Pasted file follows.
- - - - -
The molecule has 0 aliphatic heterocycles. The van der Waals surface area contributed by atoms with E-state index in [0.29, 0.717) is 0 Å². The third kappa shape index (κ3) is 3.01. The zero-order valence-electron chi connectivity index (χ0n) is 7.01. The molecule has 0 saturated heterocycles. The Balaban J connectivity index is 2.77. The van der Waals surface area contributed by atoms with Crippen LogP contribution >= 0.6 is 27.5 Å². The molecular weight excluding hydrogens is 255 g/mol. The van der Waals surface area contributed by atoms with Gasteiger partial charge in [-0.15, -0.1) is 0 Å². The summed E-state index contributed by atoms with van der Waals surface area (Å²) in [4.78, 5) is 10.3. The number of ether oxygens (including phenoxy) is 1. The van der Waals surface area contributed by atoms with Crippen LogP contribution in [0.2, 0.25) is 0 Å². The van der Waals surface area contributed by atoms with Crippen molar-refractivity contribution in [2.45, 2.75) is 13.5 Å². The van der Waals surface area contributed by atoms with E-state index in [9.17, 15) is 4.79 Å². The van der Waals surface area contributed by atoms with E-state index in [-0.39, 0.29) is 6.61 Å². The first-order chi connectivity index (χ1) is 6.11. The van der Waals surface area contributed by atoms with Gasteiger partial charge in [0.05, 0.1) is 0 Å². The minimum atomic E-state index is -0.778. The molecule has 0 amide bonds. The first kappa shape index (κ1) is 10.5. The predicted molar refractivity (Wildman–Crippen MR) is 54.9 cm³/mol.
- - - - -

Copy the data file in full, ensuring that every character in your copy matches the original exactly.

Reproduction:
The molecule has 0 aliphatic heterocycles. The van der Waals surface area contributed by atoms with E-state index in [0.29, 0.717) is 0 Å². The third kappa shape index (κ3) is 3.01. The zero-order valence-electron chi connectivity index (χ0n) is 7.01. The molecule has 0 saturated heterocycles. The Balaban J connectivity index is 2.77. The van der Waals surface area contributed by atoms with Crippen LogP contribution >= 0.6 is 27.5 Å². The molecular weight excluding hydrogens is 255 g/mol. The van der Waals surface area contributed by atoms with Gasteiger partial charge in [-0.15, -0.1) is 0 Å². The summed E-state index contributed by atoms with van der Waals surface area (Å²) in [4.78, 5) is 10.3. The number of ether oxygens (including phenoxy) is 1. The van der Waals surface area contributed by atoms with Crippen LogP contribution in [0.2, 0.25) is 0 Å². The van der Waals surface area contributed by atoms with Crippen molar-refractivity contribution in [2.45, 2.75) is 13.5 Å². The van der Waals surface area contributed by atoms with E-state index in [9.17, 15) is 4.79 Å². The van der Waals surface area contributed by atoms with E-state index in [-0.39, 0.29) is 6.61 Å². The first-order chi connectivity index (χ1) is 6.11. The van der Waals surface area contributed by atoms with Gasteiger partial charge in [0.05, 0.1) is 0 Å². The minimum atomic E-state index is -0.778. The molecule has 0 amide bonds. The first kappa shape index (κ1) is 10.5. The predicted molar refractivity (Wildman–Crippen MR) is 54.9 cm³/mol.